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FIA confirm major 2023 Formula E regulations

The FIA have announced several major regulation changes for the upcoming Formula E season

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Last week, the FIA World Motor Sport Council have officially confirmed the new regulations and rule changes for season 9 of Formula E.

Formula E cars around the Berlin track in round 7 of season 8. Image credit: Bram Willemse via Flickr

There have been a number of key changes in the ever-evolving Formula E series for the forthcoming season. 2022/23 will mark season 9 of the all-electric series and to mark the occasion, there have been some significant tweaks.


Change one – Laps


The first, and perhaps biggest, regulation change involves the race duration. For the next season, races will be completed upon the number of laps, rather than a countdown. A race based on laps, rather than time, has been deemed less complicated than the original rules. The FIA have stated why they have changed the race format which is:

“an effort to make them simpler to follow while allowing teams more control over their own strategy.”

They also explained; races that are accompanied by a safety car or full course yellow periods will change as:

“neutralisation periods will henceforth be compensated by added laps rather than added time.”

While the decision to change to a ‘Formula One styled’ lap system instead of time may be controversial with fans – the decision to allow extra laps and race time after neutralisation periods is a revolutionary adaptation to Formula One’s regulations.


Change two – Fast charging


Another addition to the series is the newly created ‘fast charging technology’. This will allow the introduction of the brand new ‘attack charge’ at selected e-prixs. The FIA stated:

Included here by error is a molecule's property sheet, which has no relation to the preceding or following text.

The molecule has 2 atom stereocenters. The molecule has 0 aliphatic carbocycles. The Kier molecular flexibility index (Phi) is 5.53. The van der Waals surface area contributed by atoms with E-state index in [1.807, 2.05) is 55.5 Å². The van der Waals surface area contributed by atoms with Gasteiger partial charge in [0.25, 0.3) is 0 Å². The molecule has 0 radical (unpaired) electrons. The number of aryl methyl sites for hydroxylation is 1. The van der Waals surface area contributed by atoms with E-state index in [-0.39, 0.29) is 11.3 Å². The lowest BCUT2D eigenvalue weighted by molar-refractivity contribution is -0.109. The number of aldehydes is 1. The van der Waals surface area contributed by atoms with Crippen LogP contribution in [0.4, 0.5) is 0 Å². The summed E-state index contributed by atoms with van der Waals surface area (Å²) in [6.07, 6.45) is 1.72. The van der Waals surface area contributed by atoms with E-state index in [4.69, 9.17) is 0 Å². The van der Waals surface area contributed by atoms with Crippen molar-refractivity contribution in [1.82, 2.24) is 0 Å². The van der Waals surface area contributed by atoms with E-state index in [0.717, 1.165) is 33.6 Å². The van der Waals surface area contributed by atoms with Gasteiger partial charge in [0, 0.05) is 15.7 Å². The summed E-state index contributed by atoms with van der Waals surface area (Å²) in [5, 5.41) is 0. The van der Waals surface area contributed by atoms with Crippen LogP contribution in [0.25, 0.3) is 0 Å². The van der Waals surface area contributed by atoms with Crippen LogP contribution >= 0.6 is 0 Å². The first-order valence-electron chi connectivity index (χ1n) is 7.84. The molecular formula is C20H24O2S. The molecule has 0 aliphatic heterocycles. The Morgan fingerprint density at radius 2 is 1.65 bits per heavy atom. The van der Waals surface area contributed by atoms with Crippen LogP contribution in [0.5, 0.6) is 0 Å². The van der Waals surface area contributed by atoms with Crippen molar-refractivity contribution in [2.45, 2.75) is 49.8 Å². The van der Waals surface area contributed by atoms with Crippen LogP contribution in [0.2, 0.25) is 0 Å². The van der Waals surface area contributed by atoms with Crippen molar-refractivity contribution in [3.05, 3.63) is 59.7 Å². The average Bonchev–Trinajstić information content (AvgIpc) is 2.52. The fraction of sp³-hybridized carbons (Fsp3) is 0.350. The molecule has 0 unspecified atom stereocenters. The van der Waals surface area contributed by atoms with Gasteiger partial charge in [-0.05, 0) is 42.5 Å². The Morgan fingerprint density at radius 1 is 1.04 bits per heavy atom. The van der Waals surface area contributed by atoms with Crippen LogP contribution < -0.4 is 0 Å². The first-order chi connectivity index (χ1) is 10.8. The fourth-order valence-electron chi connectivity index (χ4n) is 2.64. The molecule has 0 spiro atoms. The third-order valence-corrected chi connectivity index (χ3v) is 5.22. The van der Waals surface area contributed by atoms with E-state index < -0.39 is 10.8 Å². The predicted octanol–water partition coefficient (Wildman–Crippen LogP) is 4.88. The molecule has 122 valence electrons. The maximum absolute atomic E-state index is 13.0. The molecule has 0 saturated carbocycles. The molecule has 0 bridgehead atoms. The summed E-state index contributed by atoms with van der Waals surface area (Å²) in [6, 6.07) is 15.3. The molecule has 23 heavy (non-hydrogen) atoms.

“Attack Charge will take the form of a mandatory mid-race 30 seconds pit-stop, made possible by a 600kW booster.”


This new technology will also allow for two ‘attack mode periods’ during races. While in the ‘attack mode period’, the output of the car will be increased from 300kW to 350kW.

The two Porsche drivers racing at the 2022 Mexico City e prix. Image Credit: Wikimedia Commons

The existing format of two standard Attack Modes per race which provides drivers with a temporary power boost, will remain in place. Competitors will now able to choose their activation strategy in an effort to maximise wheel-to-wheel racing and overtaking opportunities.


Change three – Practice sessions


The last major regulation change for the upcoming season involves FP1 sessions. Every team must now conduct at least two FP1 sessions over the course of the campaign with drivers who have never previously competed in the championship. This has been implemented with the idea that Formula E will become more accessible for new drivers coming into the sport.


Positive direction


The introduction of several new regulations and the adaptation of current ones, is only a positive sign for Formula E fans. Pablo Martino, Head of Formula E Sporting Matters at the FIA, said:


“Capitalising upon a successful Season Eight, we have now made further slight modifications to the racing format as we endeavour to bring the ABB FIA Formula E World Championship to an ever-wider audience while encouraging teams to trial fresh talent.”


With the new Gen-3 cars and a grid full of talent and legendary motorsport names – Formula E looks in good shape. But will these new regulations be better for the sport, or worse ? Only time will tell.



Feature Image credit : Wikimedia Commons

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